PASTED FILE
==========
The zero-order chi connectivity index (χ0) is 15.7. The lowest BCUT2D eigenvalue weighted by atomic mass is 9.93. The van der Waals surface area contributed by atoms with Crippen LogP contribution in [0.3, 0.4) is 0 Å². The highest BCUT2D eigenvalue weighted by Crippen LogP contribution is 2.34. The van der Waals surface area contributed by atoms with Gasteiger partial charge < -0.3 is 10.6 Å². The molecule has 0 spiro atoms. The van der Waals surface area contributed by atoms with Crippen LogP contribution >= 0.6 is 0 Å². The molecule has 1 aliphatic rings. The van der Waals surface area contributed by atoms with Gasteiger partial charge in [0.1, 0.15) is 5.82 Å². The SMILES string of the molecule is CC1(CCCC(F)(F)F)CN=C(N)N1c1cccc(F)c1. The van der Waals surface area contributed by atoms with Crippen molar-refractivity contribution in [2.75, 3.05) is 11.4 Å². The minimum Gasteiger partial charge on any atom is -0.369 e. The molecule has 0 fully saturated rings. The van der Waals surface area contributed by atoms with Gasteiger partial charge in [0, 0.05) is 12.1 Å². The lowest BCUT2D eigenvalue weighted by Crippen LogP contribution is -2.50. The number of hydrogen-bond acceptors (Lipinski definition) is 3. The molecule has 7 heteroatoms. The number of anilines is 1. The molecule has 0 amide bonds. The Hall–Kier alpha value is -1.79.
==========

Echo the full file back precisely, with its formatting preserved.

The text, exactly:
The zero-order chi connectivity index (χ0) is 15.7. The lowest BCUT2D eigenvalue weighted by atomic mass is 9.93. The van der Waals surface area contributed by atoms with Crippen LogP contribution in [0.3, 0.4) is 0 Å². The highest BCUT2D eigenvalue weighted by Crippen LogP contribution is 2.34. The van der Waals surface area contributed by atoms with Gasteiger partial charge < -0.3 is 10.6 Å². The molecule has 0 spiro atoms. The van der Waals surface area contributed by atoms with Crippen LogP contribution >= 0.6 is 0 Å². The molecule has 1 aliphatic rings. The van der Waals surface area contributed by atoms with Gasteiger partial charge in [0.1, 0.15) is 5.82 Å². The SMILES string of the molecule is CC1(CCCC(F)(F)F)CN=C(N)N1c1cccc(F)c1. The van der Waals surface area contributed by atoms with Crippen molar-refractivity contribution in [2.75, 3.05) is 11.4 Å². The minimum Gasteiger partial charge on any atom is -0.369 e. The molecule has 0 fully saturated rings. The van der Waals surface area contributed by atoms with Gasteiger partial charge in [0, 0.05) is 12.1 Å². The lowest BCUT2D eigenvalue weighted by Crippen LogP contribution is -2.50. The number of hydrogen-bond acceptors (Lipinski definition) is 3. The molecule has 7 heteroatoms. The number of anilines is 1. The molecule has 0 amide bonds. The Hall–Kier alpha value is -1.79.